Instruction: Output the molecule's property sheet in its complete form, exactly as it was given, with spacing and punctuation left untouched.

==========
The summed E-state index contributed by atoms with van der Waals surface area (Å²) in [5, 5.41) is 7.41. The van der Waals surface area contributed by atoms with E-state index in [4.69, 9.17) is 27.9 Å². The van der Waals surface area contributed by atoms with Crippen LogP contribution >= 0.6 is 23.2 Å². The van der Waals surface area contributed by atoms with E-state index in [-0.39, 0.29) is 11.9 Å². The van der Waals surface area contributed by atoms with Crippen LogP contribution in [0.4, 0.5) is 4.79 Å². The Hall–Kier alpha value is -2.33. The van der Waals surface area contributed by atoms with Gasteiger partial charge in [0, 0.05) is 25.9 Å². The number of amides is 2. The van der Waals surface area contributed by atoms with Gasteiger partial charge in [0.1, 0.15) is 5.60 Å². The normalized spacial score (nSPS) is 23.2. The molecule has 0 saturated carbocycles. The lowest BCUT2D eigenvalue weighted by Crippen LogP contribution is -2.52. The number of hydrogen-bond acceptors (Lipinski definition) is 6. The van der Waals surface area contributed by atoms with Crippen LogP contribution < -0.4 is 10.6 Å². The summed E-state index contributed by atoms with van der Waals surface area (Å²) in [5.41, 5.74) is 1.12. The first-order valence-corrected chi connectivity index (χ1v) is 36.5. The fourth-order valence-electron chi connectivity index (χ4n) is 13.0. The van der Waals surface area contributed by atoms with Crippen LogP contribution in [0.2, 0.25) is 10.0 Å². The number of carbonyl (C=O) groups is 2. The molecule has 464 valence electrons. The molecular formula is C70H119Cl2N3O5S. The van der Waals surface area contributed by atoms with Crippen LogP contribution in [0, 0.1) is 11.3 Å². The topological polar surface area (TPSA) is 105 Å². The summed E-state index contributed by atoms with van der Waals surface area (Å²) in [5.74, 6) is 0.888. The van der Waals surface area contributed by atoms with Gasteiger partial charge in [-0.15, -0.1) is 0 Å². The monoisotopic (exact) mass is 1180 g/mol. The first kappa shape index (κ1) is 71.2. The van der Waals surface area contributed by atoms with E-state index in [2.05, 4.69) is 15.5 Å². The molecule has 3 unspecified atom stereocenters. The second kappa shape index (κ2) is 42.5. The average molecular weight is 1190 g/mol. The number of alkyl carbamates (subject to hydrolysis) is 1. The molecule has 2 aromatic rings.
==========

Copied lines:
The summed E-state index contributed by atoms with van der Waals surface area (Å²) in [5, 5.41) is 7.41. The van der Waals surface area contributed by atoms with E-state index in [4.69, 9.17) is 27.9 Å². The van der Waals surface area contributed by atoms with Crippen LogP contribution >= 0.6 is 23.2 Å². The van der Waals surface area contributed by atoms with E-state index in [-0.39, 0.29) is 11.9 Å². The van der Waals surface area contributed by atoms with Crippen LogP contribution in [0.4, 0.5) is 4.79 Å². The Hall–Kier alpha value is -2.33. The van der Waals surface area contributed by atoms with Gasteiger partial charge in [0, 0.05) is 25.9 Å². The number of amides is 2. The van der Waals surface area contributed by atoms with Gasteiger partial charge in [0.1, 0.15) is 5.60 Å². The normalized spacial score (nSPS) is 23.2. The molecule has 0 saturated carbocycles. The lowest BCUT2D eigenvalue weighted by Crippen LogP contribution is -2.52. The number of hydrogen-bond acceptors (Lipinski definition) is 6. The van der Waals surface area contributed by atoms with Crippen LogP contribution < -0.4 is 10.6 Å². The summed E-state index contributed by atoms with van der Waals surface area (Å²) in [5.41, 5.74) is 1.12. The first-order valence-corrected chi connectivity index (χ1v) is 36.5. The fourth-order valence-electron chi connectivity index (χ4n) is 13.0. The van der Waals surface area contributed by atoms with Crippen LogP contribution in [0.2, 0.25) is 10.0 Å². The number of carbonyl (C=O) groups is 2. The molecule has 464 valence electrons. The molecular formula is C70H119Cl2N3O5S. The van der Waals surface area contributed by atoms with Crippen LogP contribution in [0, 0.1) is 11.3 Å². The topological polar surface area (TPSA) is 105 Å². The summed E-state index contributed by atoms with van der Waals surface area (Å²) in [5.74, 6) is 0.888. The van der Waals surface area contributed by atoms with Gasteiger partial charge in [-0.15, -0.1) is 0 Å². The monoisotopic (exact) mass is 1180 g/mol. The first kappa shape index (κ1) is 71.2. The van der Waals surface area contributed by atoms with E-state index in [2.05, 4.69) is 15.5 Å². The molecule has 3 unspecified atom stereocenters. The second kappa shape index (κ2) is 42.5. The average molecular weight is 1190 g/mol. The number of alkyl carbamates (subject to hydrolysis) is 1. The molecule has 2 aromatic rings.